Should Founders Pledge support only the non-conscious asset transfer arm of Bandhan’s Targeting the Hardcore Poor poverty graduation program?
post by brb243
This is a question post.
According to the BRAC Development Institute study of a the Bandhan's Targeting the Hardcore Poor (THP) poverty graduation program, transferring non-animal petty trade assets improved the incomes of extremely poor women in India better than providing livestock (pp. 9–10). It is unclear from the report whether animal welfare is considered (or, even if considered implemented considering the economic opportunities of the participants). Thus, petty trade asset transfers should be supported as long as it can raise beneficiaries' incomes with the current cost-effectiveness while livestock transfers should not be funded, due to animal welfare concerns.
Are there any important counterarguments to this reasoning?
This program seems like a great option to resolve poverty since it seems to lift a family of 4–5 out of poverty for $379 (p. 1) or increase income from ~$200 to $1,350/year (nominal value; the real value should be more than 3× greater) (p. 27). This is competitive with GiveDirectly programming, which may offer similar or less (GD’s (total?) fiscal multiplier of 2.6) transformative results for close to $1,000. (It seems that people in GiveDirectly beneficiary areas gain a total of $2,600 for every $1,000 donated (but maybe livestock multiplication continued income is not accounted for) while THP recipients gain $1,150 every year for $379 invested; this $1,150 can still be subject to an economic multiplier that can be comparable to that in GD recipients’ areas). Targeting the Hardcore Poor is a Founders Pledge recommended women’s empowerment charity program.
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comment by Aaron Gertler (aarongertler) ·
2022-01-12T09:28:50.336Z · EA(p) · GW(p)
Questions like this, which involve a really specific paper or program, are much more likely to get good answers if they include a summary of the relevant parts of the paper/program.
Someone who starts reading this post will see the words "I am reading that the petty trade option...".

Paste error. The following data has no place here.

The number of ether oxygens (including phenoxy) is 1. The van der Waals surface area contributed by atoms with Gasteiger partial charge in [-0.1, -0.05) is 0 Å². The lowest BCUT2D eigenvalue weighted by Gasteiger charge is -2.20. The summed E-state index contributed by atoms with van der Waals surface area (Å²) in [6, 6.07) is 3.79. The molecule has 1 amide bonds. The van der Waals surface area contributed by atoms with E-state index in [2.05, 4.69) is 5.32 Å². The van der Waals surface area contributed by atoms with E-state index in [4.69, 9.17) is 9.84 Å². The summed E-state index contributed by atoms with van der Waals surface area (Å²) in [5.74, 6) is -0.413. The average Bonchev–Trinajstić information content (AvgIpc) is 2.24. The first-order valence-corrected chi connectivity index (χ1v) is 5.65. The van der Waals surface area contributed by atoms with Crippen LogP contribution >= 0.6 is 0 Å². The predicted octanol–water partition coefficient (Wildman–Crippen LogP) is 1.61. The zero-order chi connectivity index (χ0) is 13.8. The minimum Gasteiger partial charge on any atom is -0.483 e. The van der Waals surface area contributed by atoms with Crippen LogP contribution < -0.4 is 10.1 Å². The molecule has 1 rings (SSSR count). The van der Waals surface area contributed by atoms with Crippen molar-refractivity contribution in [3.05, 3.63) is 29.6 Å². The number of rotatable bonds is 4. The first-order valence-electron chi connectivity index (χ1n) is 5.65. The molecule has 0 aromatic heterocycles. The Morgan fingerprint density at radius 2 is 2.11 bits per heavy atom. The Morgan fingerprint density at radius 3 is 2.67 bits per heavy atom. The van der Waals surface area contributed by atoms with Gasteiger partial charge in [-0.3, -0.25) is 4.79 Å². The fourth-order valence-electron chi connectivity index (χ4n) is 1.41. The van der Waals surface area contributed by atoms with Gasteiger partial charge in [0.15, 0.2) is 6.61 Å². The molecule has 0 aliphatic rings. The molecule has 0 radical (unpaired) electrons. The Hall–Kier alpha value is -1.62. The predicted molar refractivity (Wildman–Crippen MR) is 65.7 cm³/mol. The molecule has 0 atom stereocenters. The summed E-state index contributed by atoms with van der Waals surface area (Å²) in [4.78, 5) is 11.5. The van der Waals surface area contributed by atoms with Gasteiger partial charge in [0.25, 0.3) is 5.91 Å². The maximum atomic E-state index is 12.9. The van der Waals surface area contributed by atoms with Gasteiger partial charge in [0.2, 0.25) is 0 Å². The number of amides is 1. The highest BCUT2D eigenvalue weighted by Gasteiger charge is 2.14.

Their next thoughts are likely to be "the petty trade option of what? What is this post talking about? Do I need to read this entire paper to understand the post?"
The post would be easier to understand if you started by explaining what the THP is, the fact that they've tried multiple ways of providing assets, etc.
On the question itself, the question that comes to mind for me is: Are we sure that one option is actually more effective than another, or do we still need more data? If non-conscious asset transfer was actually clearly better, I'd think that Bandhan would want to abandon the other option themselves to have more impact. If Bandhan hasn't done so, this makes me think they aren't sure that one option is actually better. (Or maybe it is better, but only in certain locations, depending on local market conditions or something like that.)Replies from: brb243
↑ comment by brb243 ·
2022-01-12T17:57:53.751Z · EA(p) · GW(p)
Ok the wording has been changed. This is also a semi-rhetorical question, something like, wouldn't it be better if animals weren't factory farmed by humans but rather taken considerate motivated care of in order to exchange pleasant cooperation on meaningful objectives? These can sound a bit weird if they are presented in a way that does not compel people to empathize but rather get data in a concise manner to make further progress? Am I too influenced by the outside-of-EA world?
Yes, it makes sense. Maybe some people prefer livestock, just like many GD beneficiaries, because it provides a continuous source of income (such as from milk) and also can be sold in cases of emergencies. Still, assuming that there are enough persons who would benefit from the non-livestock transfer option (while those who would rather or more feasibly receive an animal asset would be left without funding), supporting only the non-conscious asset beneficiaries can set an important institutional norm of human economic growth not at the cost of other individuals' suffering?